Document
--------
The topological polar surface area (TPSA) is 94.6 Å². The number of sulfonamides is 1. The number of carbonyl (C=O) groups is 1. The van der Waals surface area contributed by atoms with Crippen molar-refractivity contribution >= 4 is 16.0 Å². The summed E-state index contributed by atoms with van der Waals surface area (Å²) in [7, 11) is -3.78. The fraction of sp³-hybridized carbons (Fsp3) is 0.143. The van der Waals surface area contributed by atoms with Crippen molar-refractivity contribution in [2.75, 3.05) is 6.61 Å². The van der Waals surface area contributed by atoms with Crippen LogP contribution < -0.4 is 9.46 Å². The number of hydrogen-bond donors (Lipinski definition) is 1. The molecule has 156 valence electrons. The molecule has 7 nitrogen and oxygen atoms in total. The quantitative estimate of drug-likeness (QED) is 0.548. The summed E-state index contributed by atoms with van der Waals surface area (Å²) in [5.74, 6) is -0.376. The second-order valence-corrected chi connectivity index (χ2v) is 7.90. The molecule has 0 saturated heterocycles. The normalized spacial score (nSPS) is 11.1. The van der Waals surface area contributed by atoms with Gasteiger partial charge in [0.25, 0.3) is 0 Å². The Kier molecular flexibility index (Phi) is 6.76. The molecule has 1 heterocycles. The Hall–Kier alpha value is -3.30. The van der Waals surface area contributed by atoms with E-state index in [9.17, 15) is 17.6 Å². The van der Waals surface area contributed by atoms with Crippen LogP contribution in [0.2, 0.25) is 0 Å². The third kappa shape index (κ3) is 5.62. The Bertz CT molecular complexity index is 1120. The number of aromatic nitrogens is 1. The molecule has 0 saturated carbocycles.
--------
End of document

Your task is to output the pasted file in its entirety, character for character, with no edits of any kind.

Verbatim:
The topological polar surface area (TPSA) is 94.6 Å². The number of sulfonamides is 1. The number of carbonyl (C=O) groups is 1. The van der Waals surface area contributed by atoms with Crippen molar-refractivity contribution >= 4 is 16.0 Å². The summed E-state index contributed by atoms with van der Waals surface area (Å²) in [7, 11) is -3.78. The fraction of sp³-hybridized carbons (Fsp3) is 0.143. The van der Waals surface area contributed by atoms with Crippen molar-refractivity contribution in [2.75, 3.05) is 6.61 Å². The van der Waals surface area contributed by atoms with Crippen LogP contribution < -0.4 is 9.46 Å². The number of hydrogen-bond donors (Lipinski definition) is 1. The molecule has 156 valence electrons. The molecule has 7 nitrogen and oxygen atoms in total. The quantitative estimate of drug-likeness (QED) is 0.548. The summed E-state index contributed by atoms with van der Waals surface area (Å²) in [5.74, 6) is -0.376. The second-order valence-corrected chi connectivity index (χ2v) is 7.90. The molecule has 0 saturated heterocycles. The normalized spacial score (nSPS) is 11.1. The van der Waals surface area contributed by atoms with Gasteiger partial charge in [0.25, 0.3) is 0 Å². The Kier molecular flexibility index (Phi) is 6.76. The molecule has 1 heterocycles. The Hall–Kier alpha value is -3.30. The van der Waals surface area contributed by atoms with E-state index in [9.17, 15) is 17.6 Å². The van der Waals surface area contributed by atoms with Crippen LogP contribution in [0.2, 0.25) is 0 Å². The third kappa shape index (κ3) is 5.62. The Bertz CT molecular complexity index is 1120. The number of aromatic nitrogens is 1. The molecule has 0 saturated carbocycles.